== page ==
8 Things You Should Know if You Are Buying a Home Now

In 2018, you wouldn’t have been worrying about your Uber Eats budget. But this year, the lending environment for homebuyers has changed – and they need to adjust their spending behaviour accordingly.

Here are eight things to remember:

  1. Banks are choosy about who to lend to

Before the announcement of the Royal Commission in December 2017, it wasn’t required to scrutinise a prospective buyer’s spending. But now it is a requirement in the lending process.

What this means for homebuyers is that the process of securing a loan has become more difficult. But you still have a chance to get a loan approval if your saving is consistent and your debt is negligible.

  1. Uber Eats is a bad idea

You may feel like combing through your bank statements is a bit unnecessary, but this may be the practice at your lender when they are screening evaluating you for a home loan.

Now that lenders are looking more closely at an applicant’s financial situation since the Royal Commission, first home buyers need to thoroughly understand their financial circumstances and be able to show that they can meet the monthly repayments.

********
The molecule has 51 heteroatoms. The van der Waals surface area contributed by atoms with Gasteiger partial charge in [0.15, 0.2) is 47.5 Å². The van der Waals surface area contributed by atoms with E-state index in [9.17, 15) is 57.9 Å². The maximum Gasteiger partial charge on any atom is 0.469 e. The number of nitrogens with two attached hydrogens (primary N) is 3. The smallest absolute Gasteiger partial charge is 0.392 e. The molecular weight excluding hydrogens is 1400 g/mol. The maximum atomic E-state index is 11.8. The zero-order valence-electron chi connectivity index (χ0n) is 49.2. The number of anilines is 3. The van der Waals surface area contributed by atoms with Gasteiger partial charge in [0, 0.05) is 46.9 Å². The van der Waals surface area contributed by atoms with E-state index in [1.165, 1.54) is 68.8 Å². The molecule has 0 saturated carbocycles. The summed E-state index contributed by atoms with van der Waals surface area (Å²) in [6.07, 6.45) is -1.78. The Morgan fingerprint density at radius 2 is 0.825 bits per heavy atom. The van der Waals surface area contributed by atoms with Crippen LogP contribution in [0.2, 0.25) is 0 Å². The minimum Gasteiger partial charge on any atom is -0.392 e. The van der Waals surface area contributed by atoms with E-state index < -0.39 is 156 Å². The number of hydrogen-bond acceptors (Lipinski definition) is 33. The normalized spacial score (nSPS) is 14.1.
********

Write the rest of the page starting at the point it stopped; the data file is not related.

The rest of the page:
Experts suggest computing your estimated repayments prior to applying for a loan and saving that amount.

  1. Afterpay is also bad

If you thought putting all the purchases you made in the last three years on Afterpay or Zip Pay is a good idea, it’s not. Banks consider these as debt.

First home buyers should know that lenders will look at their spending debts in detail when evaluating their borrowing capacity, so they have to be aware of the effect of their debts. These include car loans, personal loans, credit cards and Afterpay.

What you can do is keep track of your spending and limiting them as much as possible. Start being frugal and get rid of any unnecessary subscriptions or regular payments.

Lenders see first home buyers as fairly safe borrowers. They are usually just starting with their careers and have years and years to pay off their loans. But we are unlikely to see a lot of changes in responsible lending in the near future.